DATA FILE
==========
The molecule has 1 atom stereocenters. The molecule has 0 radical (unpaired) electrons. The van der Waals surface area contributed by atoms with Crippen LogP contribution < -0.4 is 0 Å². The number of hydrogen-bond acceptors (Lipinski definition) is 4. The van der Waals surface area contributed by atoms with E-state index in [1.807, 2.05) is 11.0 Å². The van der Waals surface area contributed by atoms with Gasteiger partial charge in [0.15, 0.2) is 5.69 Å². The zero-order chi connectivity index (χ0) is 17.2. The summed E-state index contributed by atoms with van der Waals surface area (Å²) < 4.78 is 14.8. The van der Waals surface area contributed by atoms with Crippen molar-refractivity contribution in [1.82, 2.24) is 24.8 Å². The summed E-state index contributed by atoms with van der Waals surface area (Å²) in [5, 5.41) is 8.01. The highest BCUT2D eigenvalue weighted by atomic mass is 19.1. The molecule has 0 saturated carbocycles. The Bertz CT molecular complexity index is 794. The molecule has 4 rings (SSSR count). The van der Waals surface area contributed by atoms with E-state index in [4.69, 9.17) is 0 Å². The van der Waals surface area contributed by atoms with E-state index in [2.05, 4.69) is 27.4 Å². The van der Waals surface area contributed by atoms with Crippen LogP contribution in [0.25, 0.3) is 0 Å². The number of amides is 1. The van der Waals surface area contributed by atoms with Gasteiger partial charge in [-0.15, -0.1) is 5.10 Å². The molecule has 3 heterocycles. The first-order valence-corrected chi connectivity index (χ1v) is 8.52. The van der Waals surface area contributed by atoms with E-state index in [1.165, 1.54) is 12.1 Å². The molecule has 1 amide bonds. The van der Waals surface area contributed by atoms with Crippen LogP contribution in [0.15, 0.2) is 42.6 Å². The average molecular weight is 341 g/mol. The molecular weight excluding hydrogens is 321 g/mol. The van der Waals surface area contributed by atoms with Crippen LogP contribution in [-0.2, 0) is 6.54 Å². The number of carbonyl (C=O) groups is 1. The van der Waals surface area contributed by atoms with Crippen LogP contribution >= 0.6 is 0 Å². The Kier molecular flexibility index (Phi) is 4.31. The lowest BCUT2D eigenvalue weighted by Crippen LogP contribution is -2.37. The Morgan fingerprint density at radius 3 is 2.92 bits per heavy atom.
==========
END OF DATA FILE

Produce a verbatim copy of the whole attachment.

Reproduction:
The molecule has 1 atom stereocenters. The molecule has 0 radical (unpaired) electrons. The van der Waals surface area contributed by atoms with Crippen LogP contribution < -0.4 is 0 Å². The number of hydrogen-bond acceptors (Lipinski definition) is 4. The van der Waals surface area contributed by atoms with E-state index in [1.807, 2.05) is 11.0 Å². The van der Waals surface area contributed by atoms with Gasteiger partial charge in [0.15, 0.2) is 5.69 Å². The zero-order chi connectivity index (χ0) is 17.2. The summed E-state index contributed by atoms with van der Waals surface area (Å²) < 4.78 is 14.8. The van der Waals surface area contributed by atoms with Crippen molar-refractivity contribution in [1.82, 2.24) is 24.8 Å². The summed E-state index contributed by atoms with van der Waals surface area (Å²) in [5, 5.41) is 8.01. The highest BCUT2D eigenvalue weighted by atomic mass is 19.1. The molecule has 0 saturated carbocycles. The Bertz CT molecular complexity index is 794. The molecule has 4 rings (SSSR count). The van der Waals surface area contributed by atoms with E-state index in [4.69, 9.17) is 0 Å². The van der Waals surface area contributed by atoms with E-state index in [2.05, 4.69) is 27.4 Å². The van der Waals surface area contributed by atoms with Crippen LogP contribution in [0.25, 0.3) is 0 Å². The number of amides is 1. The van der Waals surface area contributed by atoms with Gasteiger partial charge in [-0.15, -0.1) is 5.10 Å². The molecule has 3 heterocycles. The first-order valence-corrected chi connectivity index (χ1v) is 8.52. The van der Waals surface area contributed by atoms with E-state index in [1.165, 1.54) is 12.1 Å². The molecule has 1 amide bonds. The van der Waals surface area contributed by atoms with Crippen LogP contribution in [0.15, 0.2) is 42.6 Å². The average molecular weight is 341 g/mol. The molecular weight excluding hydrogens is 321 g/mol. The van der Waals surface area contributed by atoms with Crippen LogP contribution in [-0.2, 0) is 6.54 Å². The number of carbonyl (C=O) groups is 1. The van der Waals surface area contributed by atoms with Crippen LogP contribution >= 0.6 is 0 Å². The Kier molecular flexibility index (Phi) is 4.31. The lowest BCUT2D eigenvalue weighted by Crippen LogP contribution is -2.37. The Morgan fingerprint density at radius 3 is 2.92 bits per heavy atom.